When one tries to use Facebook Messages from a browser on a phone or tablet running a relatively recent Android, the website (m.facebook.com or touch.facebook.com) will open the Google Play store. Some of us prefer using browsers and avoid installing apps when possible. Unfortunately for us, Messenger does not offer a mobile website, only a link to download the app.
Luckily for us, there a are a few tricks that will help get Facebook Messages working from a browser on Android.
The trick to avoid Facebook’s nagging is to enable “Request Desktop Site” in Chrome Menu. The explanation of what this option does is available on Stack Overflow.
Firefox also has the “Request Desktop Site” but, unfortunately, it doesn’t do the job; you actually get the desktop version of Facebook and it’s quite unusable.
One option is to use mbasic.facebook.com. Unfortunately, mbasic is neither as functional nor as pretty as m, let alone touch.
The way to get Messages working on m or touch is to pretend to be running a version of Android that is unsupported by the Messenger app. In my experiments, anything older than 4.4 will do the trick, so I picked 4.3.1. You can pick your poison from Wikipedia, but bear in mind that using very old versions might get Facebook mobile website to use workarounds which are no longer needed and will break stuff if used.
To pretend to be using an old version of Android, we will alter the Firefox’s user agent string. In Firefox, go to about:config. Add a new String option called general.useragent.override the and set it to e.g.
Note that this string will not be automatically updated when Firefox is updated, so you should take care to update it manually. For more information about the user agent override option, check out this Super User question.
Watching streaming events is cool, but having them in your city is even cooler. I was invited to speak at the local Skeptics in the pub on whether the proprietary technologies are dying. Aside from being happy to speak about the open source in public, I was also happy to speak about the computer science more broadly. Too often people make the mistake thinking that the computer science researchers look for the better ways to repair iPhones, clean up printers, and reinstall Windows. Well, in some way we do, but we don’t really care about those particular products and aren’t really focused on how to root the latest generation of Samsung phones, or clean up some nasty virus that is spreading.
That isn’t to say that any of these things should be undervalued, as most of them aren’t trivial. It’s just that our research work approaches technology in a much broader way, and (somewhat counter-intuitively) solves very specific problems. For example, one such overview would be to look at the historical development of Internet protocols at Berkeley in the 80’s and later; one such problem would be the implementation of Multipath TCP on Linux or Android.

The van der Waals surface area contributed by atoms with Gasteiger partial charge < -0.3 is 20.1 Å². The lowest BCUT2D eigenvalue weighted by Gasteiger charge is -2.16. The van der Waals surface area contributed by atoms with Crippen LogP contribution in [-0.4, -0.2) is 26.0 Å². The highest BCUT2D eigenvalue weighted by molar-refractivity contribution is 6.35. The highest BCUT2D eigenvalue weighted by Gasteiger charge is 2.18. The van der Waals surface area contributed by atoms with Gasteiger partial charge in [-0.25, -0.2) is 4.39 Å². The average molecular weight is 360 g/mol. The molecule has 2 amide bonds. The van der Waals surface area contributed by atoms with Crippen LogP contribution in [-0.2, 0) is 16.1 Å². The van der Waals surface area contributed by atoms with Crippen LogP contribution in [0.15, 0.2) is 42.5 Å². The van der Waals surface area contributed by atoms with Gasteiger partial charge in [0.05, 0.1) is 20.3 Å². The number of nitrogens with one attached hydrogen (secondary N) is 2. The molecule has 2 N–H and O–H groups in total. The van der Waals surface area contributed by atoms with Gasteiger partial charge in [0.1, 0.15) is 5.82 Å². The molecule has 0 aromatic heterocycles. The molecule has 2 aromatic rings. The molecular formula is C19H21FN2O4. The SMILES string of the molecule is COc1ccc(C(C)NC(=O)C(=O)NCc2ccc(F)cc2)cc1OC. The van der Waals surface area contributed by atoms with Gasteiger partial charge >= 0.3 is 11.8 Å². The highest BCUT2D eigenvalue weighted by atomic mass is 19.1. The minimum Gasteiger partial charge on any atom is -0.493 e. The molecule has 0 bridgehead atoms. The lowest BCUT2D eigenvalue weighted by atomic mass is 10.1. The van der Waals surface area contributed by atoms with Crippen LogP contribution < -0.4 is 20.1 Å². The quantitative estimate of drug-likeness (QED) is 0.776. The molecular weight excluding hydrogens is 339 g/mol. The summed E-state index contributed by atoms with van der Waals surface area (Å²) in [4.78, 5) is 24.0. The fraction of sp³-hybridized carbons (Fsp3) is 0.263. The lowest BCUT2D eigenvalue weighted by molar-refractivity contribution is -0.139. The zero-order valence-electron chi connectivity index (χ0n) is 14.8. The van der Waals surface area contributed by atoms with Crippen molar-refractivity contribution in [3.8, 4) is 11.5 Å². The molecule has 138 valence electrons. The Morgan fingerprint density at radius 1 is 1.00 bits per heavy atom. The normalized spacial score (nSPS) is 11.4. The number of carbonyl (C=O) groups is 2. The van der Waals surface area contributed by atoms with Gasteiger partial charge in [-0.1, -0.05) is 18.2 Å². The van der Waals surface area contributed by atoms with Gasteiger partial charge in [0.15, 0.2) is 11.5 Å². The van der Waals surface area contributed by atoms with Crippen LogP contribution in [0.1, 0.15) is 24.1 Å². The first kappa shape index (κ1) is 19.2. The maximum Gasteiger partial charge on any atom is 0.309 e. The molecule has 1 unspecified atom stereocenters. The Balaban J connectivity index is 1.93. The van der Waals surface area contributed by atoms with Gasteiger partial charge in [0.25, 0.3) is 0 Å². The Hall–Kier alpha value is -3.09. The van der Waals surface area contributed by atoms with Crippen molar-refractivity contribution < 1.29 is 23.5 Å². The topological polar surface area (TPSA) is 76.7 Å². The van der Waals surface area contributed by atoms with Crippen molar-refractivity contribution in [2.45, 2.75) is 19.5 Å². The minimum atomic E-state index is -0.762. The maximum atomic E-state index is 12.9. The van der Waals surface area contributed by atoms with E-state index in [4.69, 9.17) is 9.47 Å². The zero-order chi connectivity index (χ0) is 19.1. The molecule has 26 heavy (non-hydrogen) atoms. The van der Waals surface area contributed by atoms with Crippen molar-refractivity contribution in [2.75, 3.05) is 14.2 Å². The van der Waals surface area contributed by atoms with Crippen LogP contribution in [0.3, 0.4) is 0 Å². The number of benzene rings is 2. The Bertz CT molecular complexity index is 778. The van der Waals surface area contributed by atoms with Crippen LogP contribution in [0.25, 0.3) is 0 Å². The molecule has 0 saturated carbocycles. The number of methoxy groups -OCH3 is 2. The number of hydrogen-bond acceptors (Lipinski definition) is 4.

Short version of the presentation is: computers are not just PCs anymore, but a range of devices. Non-proprietary software vendors recognized this expansion first, so open technologies are leading the way in many new areas (e.g. mobile phones and tablets), and have also taken the lead in some of the more traditional ones (e.g. infrastructure, web browsers). The “moving to the open source” trend is very obvious, at least in software. However, even in software, the proprietary vendors are far from being dead yet. Regardless, there are two aspects of the move towards the open source technologies that make me particularly happy.
First aspect is that, with open technologies taking the lead, we can finally provide everyone with the highly sophisticated tools for education. Imagine a kid downloading Eclipse (for free) to learn programming in Java, C, or C++; one does get to experience the real world development environment that developers all around the world use on a daily basis. Imagine if, instead of the fully functional Eclipse integrated development environment, the kid got some kind of a stripped-down toy software or a functionally limited demo version of a software. The kid’s potential for learning would be severely restricted by the software limitations. (This is not a new idea, most people who cheer open source have been using this in open source advocacy for many years. I was very happy to hear Thomas Cameron use the same argument at 2015 Red Hat Summit welcome speech.)
Second aspect is that LEGO blocks of the software world are starting to emerge in a way, especially considering the container technologies. Again, imagine a kid wanting to run a web, mail, or database server at his home. Want to set it up all by yourself from scratch? There are hundreds of guides available. Want to see how it works when it works? Use a container, or a pre-built virtual appliance image, and spin a server in minutes. Then play with it until it breaks to see how to break it and how to fix it, preferably without starting from scratch. But even when you have to start from scratch, rebuilding a working operating system takes minutes (if not seconds), not tens of minutes or hours.
When I was learning my way around Linux in the 00’s, virtualization was not yet widespread. So, whenever you broke something beyond repair, you had to reinstall your Linux distribution or restore it from a disk/filesystem image of some kind. If you dual-booted Linux and Windows, you could destroy the Windows installation if you did not know what you were doing. Finally, prior to the Ubuntu and subsequent Fedora Live media, installation used to take longer than it does today. And if you think further and consider the geeks who grew up in the 90’s, it’s easy to see that they had even less ease of use in open source software available to them. Yet, both 00’s and 90’s generations of geeks are creating awesome things in the world of the open source software today.